December 30, 2014
In 2014 employers in Ontario, Canada were required to respond to numerous changes in the employment law landscape according to employment lawyer, Doug MacLeod.
“2014 will be remembered as a year when employee rights were significantly expanded by the Ontario government and the courts” observes MacLeod who limits his practice to labour and employment law.
The year started with a requirement that organizations with 50 or more employees establish and post a multi-year accessibility plan under the The Accessibility for Ontarians with Disabilities Act. “This is a little known law within the employer community and the government will need to devote considerable resources to public education to ensure compliance” says MacLeod.
In July, an amendment to the Occupational Health & Safety Act came into effect which required almost all employers to provide mandatory health & safety training to almost all employees. “I believe most employers were aware of this requirement and provided the training and I expect that a more educated workforce will start filing more health & safety complaints” predicts MacLeod.
In October, three new unpaid leaves were added to the Employment Standards Act including the family caregiver leave which provides for up to 8 weeks unpaid leave each year to care for certain family members with a “serious medical condition”. “I expect this new leave will result in scheduling and staffing challenges for employers, particularly small employers” says MacLeod
In November, Bill 18 received Royal Assent and when it takes effect on February 20, 2015 it will, among other things, tie the minimum wage to the Consumer Price Index, expand the definition of “worker” under the Occupational Health & Safety Act, and remove the $ 10 000 cap on damages that can be awarded by an employment standards officer under the Employment Standards Act. “I believe these changes will increase the costs associated with co-op students, interns and volunteers. We also believe this new law will result in more employees seeking termination pay and severance pay from the Ministry of Labour instead of seeking wrongful dismissal damages from the courts.” says MacLeod who has been providing Ontario employers with employment law advice for over 25 years.
New Judge made Law
In 2014 the Supreme Court of Canada made it much easier to bring a summary judgment motion to decide wrongful dismissal cases where just cause is not alleged when it released Hryniak v. Mauldin, 2014 SCC 7. “There have been several wrongful dismissal cases decided by summary judgment since this case was released and I expect this trend will continue” opines MacLeod.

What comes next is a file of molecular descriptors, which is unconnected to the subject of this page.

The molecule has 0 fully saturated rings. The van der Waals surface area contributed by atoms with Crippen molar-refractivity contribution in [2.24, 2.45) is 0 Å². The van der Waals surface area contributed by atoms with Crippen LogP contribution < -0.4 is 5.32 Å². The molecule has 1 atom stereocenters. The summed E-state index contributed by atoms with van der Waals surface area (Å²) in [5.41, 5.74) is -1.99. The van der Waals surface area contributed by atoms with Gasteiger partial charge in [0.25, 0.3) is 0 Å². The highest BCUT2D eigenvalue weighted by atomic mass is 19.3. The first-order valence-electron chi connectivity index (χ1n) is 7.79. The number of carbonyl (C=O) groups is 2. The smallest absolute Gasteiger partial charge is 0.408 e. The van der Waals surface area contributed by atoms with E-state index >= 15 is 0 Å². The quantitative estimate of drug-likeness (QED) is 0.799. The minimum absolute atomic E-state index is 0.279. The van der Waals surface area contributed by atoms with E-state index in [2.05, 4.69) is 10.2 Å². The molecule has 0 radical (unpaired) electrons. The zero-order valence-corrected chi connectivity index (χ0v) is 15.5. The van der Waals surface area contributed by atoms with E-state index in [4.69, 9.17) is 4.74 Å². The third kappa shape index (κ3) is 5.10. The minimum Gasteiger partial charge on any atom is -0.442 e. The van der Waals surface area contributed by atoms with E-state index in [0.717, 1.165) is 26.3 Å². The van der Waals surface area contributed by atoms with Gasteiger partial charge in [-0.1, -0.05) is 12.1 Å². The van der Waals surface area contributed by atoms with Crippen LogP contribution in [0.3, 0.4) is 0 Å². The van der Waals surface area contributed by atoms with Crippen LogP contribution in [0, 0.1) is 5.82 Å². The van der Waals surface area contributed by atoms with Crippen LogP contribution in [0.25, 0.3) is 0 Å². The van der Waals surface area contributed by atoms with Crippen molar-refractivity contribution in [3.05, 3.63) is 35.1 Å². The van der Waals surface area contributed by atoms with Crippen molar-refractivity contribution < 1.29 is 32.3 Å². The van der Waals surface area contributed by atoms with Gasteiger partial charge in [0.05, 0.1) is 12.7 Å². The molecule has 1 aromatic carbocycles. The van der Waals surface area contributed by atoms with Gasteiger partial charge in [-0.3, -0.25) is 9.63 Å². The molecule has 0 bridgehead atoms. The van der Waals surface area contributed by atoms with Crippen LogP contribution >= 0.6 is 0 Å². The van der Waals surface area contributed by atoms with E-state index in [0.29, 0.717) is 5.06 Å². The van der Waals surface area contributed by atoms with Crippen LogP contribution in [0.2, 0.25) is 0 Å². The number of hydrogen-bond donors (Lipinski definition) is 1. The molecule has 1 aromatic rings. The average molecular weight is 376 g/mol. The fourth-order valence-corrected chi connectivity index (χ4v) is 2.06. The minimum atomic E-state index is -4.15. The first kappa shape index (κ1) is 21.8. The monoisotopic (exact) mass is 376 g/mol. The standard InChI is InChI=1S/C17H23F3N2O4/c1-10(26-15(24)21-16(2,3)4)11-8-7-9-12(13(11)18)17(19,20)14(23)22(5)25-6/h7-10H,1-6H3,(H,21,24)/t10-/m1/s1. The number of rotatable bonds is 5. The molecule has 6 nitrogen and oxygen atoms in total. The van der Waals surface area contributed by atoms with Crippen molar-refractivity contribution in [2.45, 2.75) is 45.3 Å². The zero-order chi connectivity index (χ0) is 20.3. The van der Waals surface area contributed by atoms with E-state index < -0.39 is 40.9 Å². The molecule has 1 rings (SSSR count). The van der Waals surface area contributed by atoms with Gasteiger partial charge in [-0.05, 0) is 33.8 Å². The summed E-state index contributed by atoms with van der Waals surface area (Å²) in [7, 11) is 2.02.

In an important decision, WSIAT Decision No. 2157/09, the Ontario Workplace Safety & Insurance Appeals Tribunal concluded that sections of the Workplace Safety & Insurance Act were unconstitutional because this law treats workers with mental disabilities differently than workers with physical disabilities. MacLeod believes this will result in more claims from employees who are unable to work because of mental illness that is caused by work.
The Federal Court of Appeal released a decision, Canada (Attorney General) v. Johnstone, 2014 FCA 110, which set out a four-part test that an employee must satisfy when seeking family status accommodation. According to MacLeod, “This kind of case usually arises when an employee asks to have her hours of work modified to accommodate the employee’s childcare obligations. This decision was important because there were conflicting lower court decisions on this issue.” observes MacLeod.
The Ontario Court of Appeal upheld a large damage award against retail giant, Walmart in Boucher v. Wal-Mart Canada Corp., 2014 ONCA 419. In particular, the OCA ordered Walmart to pay $200,000 Wallace damages, $ 100,000 in punitive damages, $100,000 tort damages, constructive dismissal damages, and legal fees. According to MacLeod this decision surprised many employment lawyers given the Supreme Court of Canada’s decision in Honda Canada Inc. v. Keays, 2008 SCC 39. Further he predicts: “We believe this case will result in more employees claiming higher damages in wrongful dismissal cases.”
During the year the Ontario Human Rights Commission released a new comprehensive policy entitled: “Policy on preventing discrimination based on mental health disabilities and addictions.” MacLeod Notes: “This policy does not have the force of law but the Ontario Human Rights Tribunal (“the Tribunal”) must consider it if one of the parties before the Tribunal asks it to do so. Disability complaints comprise over 50% of all employment related complaints and the number of mental disability claims is rising so we expect this will become an influential policy.”